The Twilight Renaissance of 2020, the year it stopped being called lame



Greetings from the girl in your middle school study hall who flat ironed her bangs, was a vampire for Halloween three years in a row, and wrote Twilight fan fiction in not-so-secret. That was me, and as much as The Twilight Renaissance makes me want to gloat for that pale middle schooler and yell, “See! Twilight was good all along!” from the rooftops, I will not.

Plenty of people are just joining me in the vampiric  trenches now with The Twilight Renaissance, which has surfaced due in part to the release of the long awaited Midnight Sun, which has been in talks on and off since 2008, although I’ve been consistent in my shameless Twilight obsession since I discovered it in the sixth grade from my mom’s best friend (thank you, Kelley).

Between a global pandemic driving everyone towards nostalgia content, and the release of Midnight Sun, the long-awaited companion to the original series this past August,

2020 became the perfect storm to host The Twilight Renaissance. In a culture that has largely shifted since the initial popularity of the series, it seems like the first time that public opinion of the franchise is turning towards enjoyment rather than ridicule. As a longtime fan who watched this progression more gradually than most, I found myself asking: what changed?

In order to understand the scope of the shift, we need to go back in time a bit to the release of the original books and films—a period that stretched from the mid 2000s to the early 2010s. 2005 saw the release of the first book in the saga written by Stephanie Meyer, with the film rights initially acquired before the book even hit shelves. Twilight was everywhere, with  teenage girls, moms, and other women who made up its target demographic. While society as a whole has recently become more aware of the way women and girls are often shamed for the climate they like, the climate of media criticism that existed alongside Twilight in its heyday was not kind. And while vampires had been a part of feminine media such as Buffy the Vampire Slayer and 1992’s cult popular Bram Stoker’s Dracula, Meyer popularized them as a part of the cannon loved by teen girls in the 2000s, specifically by focusing on the appealing and sensitive traits as well as creating her own mythology in her world building (read: Edward’s sparkling skin).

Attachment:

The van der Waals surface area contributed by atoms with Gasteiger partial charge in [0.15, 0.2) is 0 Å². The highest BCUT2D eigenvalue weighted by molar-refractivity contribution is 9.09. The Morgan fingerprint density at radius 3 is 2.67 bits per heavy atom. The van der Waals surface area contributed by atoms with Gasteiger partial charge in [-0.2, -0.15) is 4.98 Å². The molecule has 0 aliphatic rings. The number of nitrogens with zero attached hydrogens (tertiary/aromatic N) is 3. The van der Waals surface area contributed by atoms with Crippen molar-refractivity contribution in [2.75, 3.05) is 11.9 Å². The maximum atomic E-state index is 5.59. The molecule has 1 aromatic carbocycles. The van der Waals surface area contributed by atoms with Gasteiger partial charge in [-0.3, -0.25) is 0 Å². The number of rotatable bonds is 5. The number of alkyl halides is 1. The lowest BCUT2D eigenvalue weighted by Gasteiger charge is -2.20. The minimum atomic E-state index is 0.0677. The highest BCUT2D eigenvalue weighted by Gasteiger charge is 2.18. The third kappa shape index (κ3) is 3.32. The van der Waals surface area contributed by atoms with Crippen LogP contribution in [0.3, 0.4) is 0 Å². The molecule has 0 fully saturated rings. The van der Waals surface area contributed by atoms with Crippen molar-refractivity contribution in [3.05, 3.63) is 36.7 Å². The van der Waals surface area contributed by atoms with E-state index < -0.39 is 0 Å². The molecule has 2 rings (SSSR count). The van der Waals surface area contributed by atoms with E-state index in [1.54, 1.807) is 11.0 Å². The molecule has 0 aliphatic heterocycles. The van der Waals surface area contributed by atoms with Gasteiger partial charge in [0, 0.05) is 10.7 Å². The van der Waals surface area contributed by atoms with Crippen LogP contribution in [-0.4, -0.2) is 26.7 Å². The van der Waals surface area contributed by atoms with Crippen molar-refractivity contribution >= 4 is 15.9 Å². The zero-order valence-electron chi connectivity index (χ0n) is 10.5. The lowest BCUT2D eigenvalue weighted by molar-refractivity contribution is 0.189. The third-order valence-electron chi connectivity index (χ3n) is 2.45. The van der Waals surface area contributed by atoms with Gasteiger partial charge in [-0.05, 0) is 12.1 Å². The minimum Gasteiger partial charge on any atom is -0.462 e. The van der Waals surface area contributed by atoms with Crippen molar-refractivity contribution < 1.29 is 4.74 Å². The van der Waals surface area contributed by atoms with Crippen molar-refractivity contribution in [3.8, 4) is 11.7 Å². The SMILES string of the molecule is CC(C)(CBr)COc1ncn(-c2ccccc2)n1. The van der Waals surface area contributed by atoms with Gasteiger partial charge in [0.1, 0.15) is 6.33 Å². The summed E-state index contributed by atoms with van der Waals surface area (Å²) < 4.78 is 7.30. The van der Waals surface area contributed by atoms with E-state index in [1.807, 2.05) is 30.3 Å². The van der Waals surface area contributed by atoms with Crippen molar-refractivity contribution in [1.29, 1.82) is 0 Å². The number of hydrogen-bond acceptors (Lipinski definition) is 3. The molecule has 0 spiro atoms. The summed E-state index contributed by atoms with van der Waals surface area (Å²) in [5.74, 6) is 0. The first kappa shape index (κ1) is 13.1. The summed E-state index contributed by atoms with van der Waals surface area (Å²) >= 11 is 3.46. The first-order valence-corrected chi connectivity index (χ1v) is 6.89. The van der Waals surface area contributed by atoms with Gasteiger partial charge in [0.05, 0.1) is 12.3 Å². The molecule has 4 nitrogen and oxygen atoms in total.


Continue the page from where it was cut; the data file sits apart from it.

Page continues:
"Most people held a negative impression of Twilight without ever engaging with the material itself."

When I began my love of the series in middle school (yes, I did own a team Edward T-shirt, and no, I don’t regret it) I clearly remember the discourse around it both online and in real life being centred around mocking. From people simply calling it stupid for all of its glitter and romance to men and women alike making genuine, concerned claims that Twilight is sexist and stupid under the well-meaning guise of trying to save the dreadfully dumb fans from themselves (lest they be too stupid and lovestruck by Edward’s swoopy hair and Jacob’s rippling muscles to realize that their favourite series has actually been bad for them all along) everyone had something to say, and it was usually negative.